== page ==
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Dragons of Fate, by Margaret Weis and Tracy Hickman

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Dragons of Fate is the second book by Margaret Weis and Tracy Hickman in the new Dragonlance trilogy; Dragonlance Destinies.  Although reading the first book (Dragons of Deceit) is not essential, this would provide additional background and thus offer a more satisfying reading experience.

Dragons of Fate continues the adventure of Destina, as she attempts to go back in time to save her father.  However, her plans go awry when she goes further back in time than she intended, to the time of the third dragon war.  Joining Destina are Raistlin Majere and Sturm Brightblade.  Readers of previous Dragonlance novels will naturally recognise these names.

In the process of going back in time, Destina unintentionally brought with her Raistlin and Sturm. This was the doing of Chaos, trapped in the Graygem of Gargath, which Destina carries with her.  Also, along for the journey, is Tasslehof Burrfoot, the original bearer of the time journeying device.

Whilst Destina is the core protagonist of the Dragons of Fate, Raistlin and Sturm are very much the principal characters here.  Although it was initially disconcerting having these two characters return after their storylines had concluded, it actually makes a lot of sense.  Raistlin and Sturm are complete opposites and their relationship was never explored as much as it should have been in previous Dragonlance novels.  It is also interesting to see how they relate to the legendary Huma and his war mage friend Magius.

The story is set mostly in and around the High Clerist’s Tower, just before the attack by the armies of Takhisis.  This is a pivotal moment for the setting of Krynn, as Huma confronting Takhisis is the turning point in the war.  But with the Chaos now in this time, none of this is guaranteed, so it is up to Destina, Raistlin, Sturm and Tasslehoff to return to their own time without disrupting history.

It would be fair to say that things do not go to plan, especially when Tasslehoff is involved, and part of the fun of Dragons of Fate is watching Tasslehoff interacting with the various characters.  Tasslehoff has always been a marmite character, but he is used well, adding a touch of light to moments of darkness.

Raistlin remains as fascinating as always.  He is a deliciously complicated character that is continuing to evolve.  His complex portrayal is often at odds with the seemingly more simplistic representations of the other characters.  For example, all goblins are evil.  This could be due to the time when Dragonlance was first developed, but it was disconcerting when these moments arose in the narrative.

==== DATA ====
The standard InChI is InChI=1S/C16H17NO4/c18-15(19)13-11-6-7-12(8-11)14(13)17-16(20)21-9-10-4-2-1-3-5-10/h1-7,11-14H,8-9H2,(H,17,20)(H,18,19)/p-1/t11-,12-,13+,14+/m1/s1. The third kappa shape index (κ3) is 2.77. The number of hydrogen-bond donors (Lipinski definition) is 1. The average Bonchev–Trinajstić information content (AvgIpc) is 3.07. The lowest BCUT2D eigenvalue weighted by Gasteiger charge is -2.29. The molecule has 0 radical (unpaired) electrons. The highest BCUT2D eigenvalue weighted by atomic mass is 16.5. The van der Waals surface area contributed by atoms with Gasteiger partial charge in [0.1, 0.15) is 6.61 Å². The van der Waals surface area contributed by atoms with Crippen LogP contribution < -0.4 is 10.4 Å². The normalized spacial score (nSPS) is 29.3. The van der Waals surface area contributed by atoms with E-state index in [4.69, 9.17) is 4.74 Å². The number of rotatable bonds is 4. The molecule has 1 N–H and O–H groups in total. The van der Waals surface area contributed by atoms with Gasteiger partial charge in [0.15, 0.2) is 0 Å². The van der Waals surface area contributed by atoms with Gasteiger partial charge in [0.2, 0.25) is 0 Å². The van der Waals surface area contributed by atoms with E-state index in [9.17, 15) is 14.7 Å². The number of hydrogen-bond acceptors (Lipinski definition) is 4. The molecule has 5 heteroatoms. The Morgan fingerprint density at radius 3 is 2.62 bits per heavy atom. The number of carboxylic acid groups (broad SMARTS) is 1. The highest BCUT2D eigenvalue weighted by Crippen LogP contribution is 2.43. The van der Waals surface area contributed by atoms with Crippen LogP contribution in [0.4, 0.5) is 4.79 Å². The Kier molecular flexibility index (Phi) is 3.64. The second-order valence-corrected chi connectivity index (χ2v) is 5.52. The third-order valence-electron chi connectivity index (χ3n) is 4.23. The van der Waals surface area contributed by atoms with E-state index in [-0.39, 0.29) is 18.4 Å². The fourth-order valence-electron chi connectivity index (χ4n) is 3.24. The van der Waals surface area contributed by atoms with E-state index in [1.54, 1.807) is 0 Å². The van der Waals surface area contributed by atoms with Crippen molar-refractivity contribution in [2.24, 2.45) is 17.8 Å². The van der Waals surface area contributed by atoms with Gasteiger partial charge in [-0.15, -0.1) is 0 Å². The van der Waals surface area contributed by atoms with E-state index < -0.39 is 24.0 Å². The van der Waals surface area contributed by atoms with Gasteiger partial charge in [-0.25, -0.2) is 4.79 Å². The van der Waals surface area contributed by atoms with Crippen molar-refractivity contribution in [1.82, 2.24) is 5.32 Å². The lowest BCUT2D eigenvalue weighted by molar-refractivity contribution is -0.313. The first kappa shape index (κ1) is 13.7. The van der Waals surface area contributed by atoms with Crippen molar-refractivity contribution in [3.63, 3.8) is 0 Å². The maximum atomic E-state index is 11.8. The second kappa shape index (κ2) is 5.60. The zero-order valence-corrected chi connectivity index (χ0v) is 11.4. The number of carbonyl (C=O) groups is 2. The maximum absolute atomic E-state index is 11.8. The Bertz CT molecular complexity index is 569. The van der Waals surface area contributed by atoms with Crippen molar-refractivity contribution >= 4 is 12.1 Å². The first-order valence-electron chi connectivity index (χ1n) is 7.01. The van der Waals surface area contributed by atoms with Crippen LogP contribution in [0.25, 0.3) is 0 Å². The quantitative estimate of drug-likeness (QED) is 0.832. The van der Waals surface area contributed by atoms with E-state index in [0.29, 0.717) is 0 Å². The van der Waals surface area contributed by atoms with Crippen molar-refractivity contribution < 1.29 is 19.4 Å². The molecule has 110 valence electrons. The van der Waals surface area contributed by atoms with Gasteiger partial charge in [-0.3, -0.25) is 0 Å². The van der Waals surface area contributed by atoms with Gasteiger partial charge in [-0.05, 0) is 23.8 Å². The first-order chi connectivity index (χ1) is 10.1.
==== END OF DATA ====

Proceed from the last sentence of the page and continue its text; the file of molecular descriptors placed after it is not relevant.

One confusing point of Dragons of Fate is that Raistlin and Sturm have memories up to the point of their death, but their skills and bodies from the start of the first Dragonlance book.  It could be argued this was necessary for Raistlin, as he was an incredibly powerful mage by the end, but may be confusing for some readers.

Keeping the narrative fixed around the tower adds a claustrophobic element to the story, as the characters attempt to survive the coming battle.  In many ways it is akin to David Gemmel’s Legend, which has a similar premise.  Including a map of the tower and its surroundings would have been a great addition.

Dragons of Fate was a thrilling read with some excellent characterisation.  This was a book that sang when focusing on Raistlin and Sturm.  The story builds to a fantastic conclusion, which ends on a cliff-hanger twist leading into the final book in the Dragons of Destiny trilogy.  Anyone who read Dragonlance novels back in the day will find a lot to like in this latest novel from Weis and Hickman.

Peter Ray Allison
Peter Ray Allisonhttp://www.peterallison.net
Science Fiction: the final frontier. These are the articles of the freelance journalist Peter Ray Allison. His continuing mission: to explore strange new realms of fiction, to seek out new genres and new visions of the future, to boldly geek where no one has geeked before.

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A well written to the world of Dragonlance with Margaret Weis and Tracy Hickman - perfect for those who grew up reading Dragonlance Chronicles.Dragons of Fate, by Margaret Weis and Tracy Hickman